How 2 districts plan to feed more students post-COVID
Compared to this time last year, when administrators scrambled to feed students amid the new COVID calamity, the road ahead seems less threatening despite the persistent challenges.
In Boston Public Schools, students can attend summer school in-person while the district will continue to distribute meals off-campus, though at fewer locations than the 60 sites it operated at times in 2020, says Laura Benavidez, the executive director of student food and nutrition.
“We’re opening up the state and it allows us to be much more efficient in the planning process,” Benavidez says. “It gives us the opportunity to pivot quickly.”
Boston Public Schools, a high-poverty district, will continue to offer free breakfast, lunch and dinner to all students.
More from DA: Schools can keep serving free meals through 2021-22
A challenge this year is that there will be no breaks in meal service between the last day of school on June 18 and the beginning of summer school three days later, or between the end of summer school and the first day of school in 2021-22, she says.
“This pandemic has taught us that hunger never takes a break,” she says. “There is always going to be a family in need, no matter what neighborhood they live in.”
She recommends that districts send out communications about food service in several different languages.
“With food, it can be a very delicate conversation,” she says. “There’s a percentage of people who would rather be food insecure than be thought of as ‘in need.'”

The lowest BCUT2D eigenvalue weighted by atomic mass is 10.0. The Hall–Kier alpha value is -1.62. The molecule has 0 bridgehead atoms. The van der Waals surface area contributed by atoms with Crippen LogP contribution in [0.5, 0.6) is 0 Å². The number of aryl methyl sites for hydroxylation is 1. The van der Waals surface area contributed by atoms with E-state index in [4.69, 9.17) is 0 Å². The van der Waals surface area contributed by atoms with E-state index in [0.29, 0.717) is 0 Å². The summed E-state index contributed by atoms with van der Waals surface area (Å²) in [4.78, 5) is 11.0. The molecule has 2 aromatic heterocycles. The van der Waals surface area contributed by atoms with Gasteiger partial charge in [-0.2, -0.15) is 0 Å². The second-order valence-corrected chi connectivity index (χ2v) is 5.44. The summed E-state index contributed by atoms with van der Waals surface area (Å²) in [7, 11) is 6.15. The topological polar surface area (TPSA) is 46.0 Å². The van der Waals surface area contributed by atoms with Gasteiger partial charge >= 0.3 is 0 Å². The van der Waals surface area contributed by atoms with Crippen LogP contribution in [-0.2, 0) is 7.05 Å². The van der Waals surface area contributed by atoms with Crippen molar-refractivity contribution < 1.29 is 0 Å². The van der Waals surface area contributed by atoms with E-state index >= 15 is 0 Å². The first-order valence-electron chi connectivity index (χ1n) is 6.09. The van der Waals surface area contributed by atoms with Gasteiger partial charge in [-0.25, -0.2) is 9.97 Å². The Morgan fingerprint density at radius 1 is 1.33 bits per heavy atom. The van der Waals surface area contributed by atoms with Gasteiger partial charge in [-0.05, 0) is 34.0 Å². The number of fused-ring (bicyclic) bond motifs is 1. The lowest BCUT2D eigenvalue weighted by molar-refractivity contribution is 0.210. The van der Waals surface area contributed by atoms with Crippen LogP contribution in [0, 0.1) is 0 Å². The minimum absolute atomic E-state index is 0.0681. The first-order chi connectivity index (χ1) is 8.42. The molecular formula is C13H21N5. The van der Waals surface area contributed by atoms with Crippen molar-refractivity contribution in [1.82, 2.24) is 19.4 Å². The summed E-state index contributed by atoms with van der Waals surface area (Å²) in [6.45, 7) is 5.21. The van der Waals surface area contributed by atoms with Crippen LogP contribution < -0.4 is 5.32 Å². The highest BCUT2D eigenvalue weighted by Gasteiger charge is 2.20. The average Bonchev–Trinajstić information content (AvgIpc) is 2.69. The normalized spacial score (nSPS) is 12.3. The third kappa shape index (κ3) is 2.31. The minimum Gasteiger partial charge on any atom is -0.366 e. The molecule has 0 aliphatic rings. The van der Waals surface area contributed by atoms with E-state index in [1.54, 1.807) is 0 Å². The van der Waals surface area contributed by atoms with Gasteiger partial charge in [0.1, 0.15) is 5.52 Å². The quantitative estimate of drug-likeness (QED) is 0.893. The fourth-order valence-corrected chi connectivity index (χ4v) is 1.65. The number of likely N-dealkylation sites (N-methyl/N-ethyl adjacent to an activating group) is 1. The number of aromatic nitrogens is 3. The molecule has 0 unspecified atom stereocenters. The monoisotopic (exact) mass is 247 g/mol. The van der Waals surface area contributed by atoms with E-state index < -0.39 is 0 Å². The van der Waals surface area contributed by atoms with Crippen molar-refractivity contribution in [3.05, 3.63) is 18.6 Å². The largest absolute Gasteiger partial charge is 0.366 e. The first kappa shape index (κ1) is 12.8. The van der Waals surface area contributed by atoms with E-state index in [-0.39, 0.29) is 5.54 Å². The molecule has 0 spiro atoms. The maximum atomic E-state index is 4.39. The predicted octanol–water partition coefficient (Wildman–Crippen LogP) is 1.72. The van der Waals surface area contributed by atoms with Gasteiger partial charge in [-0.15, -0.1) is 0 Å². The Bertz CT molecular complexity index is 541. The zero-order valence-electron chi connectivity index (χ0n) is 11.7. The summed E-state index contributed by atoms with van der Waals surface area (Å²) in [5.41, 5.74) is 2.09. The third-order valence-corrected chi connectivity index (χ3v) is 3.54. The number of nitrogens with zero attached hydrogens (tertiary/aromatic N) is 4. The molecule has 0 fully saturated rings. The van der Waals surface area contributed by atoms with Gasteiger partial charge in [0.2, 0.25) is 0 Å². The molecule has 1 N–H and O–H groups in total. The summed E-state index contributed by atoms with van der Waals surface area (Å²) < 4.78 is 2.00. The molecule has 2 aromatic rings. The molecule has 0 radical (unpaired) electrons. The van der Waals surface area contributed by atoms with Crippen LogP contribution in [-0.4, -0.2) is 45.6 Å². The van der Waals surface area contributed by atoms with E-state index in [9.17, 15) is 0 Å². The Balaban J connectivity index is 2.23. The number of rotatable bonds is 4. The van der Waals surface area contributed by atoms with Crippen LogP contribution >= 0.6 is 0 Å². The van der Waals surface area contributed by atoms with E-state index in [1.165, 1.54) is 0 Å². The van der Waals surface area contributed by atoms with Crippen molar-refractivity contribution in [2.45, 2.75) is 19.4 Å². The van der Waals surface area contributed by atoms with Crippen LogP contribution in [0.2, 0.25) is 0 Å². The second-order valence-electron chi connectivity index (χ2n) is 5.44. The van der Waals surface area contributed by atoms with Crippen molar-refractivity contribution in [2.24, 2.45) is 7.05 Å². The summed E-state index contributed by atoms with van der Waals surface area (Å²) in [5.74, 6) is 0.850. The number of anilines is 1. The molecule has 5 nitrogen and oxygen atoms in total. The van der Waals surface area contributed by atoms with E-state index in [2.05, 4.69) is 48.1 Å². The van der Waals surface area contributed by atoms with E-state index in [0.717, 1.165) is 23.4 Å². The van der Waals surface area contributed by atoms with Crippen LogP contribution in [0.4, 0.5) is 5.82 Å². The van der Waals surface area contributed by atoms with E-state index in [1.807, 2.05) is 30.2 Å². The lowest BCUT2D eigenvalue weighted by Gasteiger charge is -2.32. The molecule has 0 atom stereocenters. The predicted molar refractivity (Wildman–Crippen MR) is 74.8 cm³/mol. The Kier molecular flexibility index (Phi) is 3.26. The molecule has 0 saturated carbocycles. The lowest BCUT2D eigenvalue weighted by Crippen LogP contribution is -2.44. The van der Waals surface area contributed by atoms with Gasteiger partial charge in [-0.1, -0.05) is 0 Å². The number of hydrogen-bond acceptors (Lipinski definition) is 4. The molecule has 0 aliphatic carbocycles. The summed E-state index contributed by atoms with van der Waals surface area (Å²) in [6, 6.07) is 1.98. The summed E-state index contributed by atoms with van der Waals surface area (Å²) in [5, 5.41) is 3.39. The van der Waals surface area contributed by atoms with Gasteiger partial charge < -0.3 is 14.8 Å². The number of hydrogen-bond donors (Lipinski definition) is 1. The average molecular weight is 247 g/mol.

Another key for the district has been its close collaboration with the city of Boston and vendor Revolution Foods.
“The city opened up a lot of doors to get more volunteers and locations,” Benavidez says. “We many people wanting to help and we realized we couldn’t do it alone.”
Revolution Foods has prepared more meals for the district, which has many outdated kitchens and no central food service facility. The company also delivered meals, going so far as to take photos of the food at the front doors of homes—just like Amazon, Benavidez says.
Production in the district’s small kitchens had been hindered by social distancing and other safety requirements, she adds.
Meal participation going up
Expanded food service will likely be a necessity after the public health emergency ends, says Jennifer LeBarre, San Francisco USD’s executive director of student nutrition services.
“We’re still in economic recovery,” LeBarre says. “We’re going to be experiencing that for a long time.”
LaBarre and her team are planning an extensive meal program for summer school that will combine grab-and-go meals and deliveries. The number of locations will depend on staffing levels.
“Our people are tired, they’ve been go-go-going since March of 2020 with only four weeks off families,” she says. “They want to travel, they want to see their families.”
San Francisco USD’s partnership with Revolution Foods has allowed the district to maintain one of the most rigorous wellness policies of any district in the nation.
The district’s antiquated facilities hampered its ability to get the most nutritious and the vendor, for instance, was able to supply strawberries from a local organic farm, LeBarre says.
Most expect California schools to restart full in-person learning in August though LaBarre says her team will plan to feed students who chose to remain remote.
“I’ve been in this industry for over 20 years, and this is the first time we’ve had so much concerted effort at federal and state levels, such as extending universal meals,” LeBarre says. “I’m hopeful that people will see how important it is to continue to provide free meals to children because we’re seeing participation going up even in wealthiest schools.”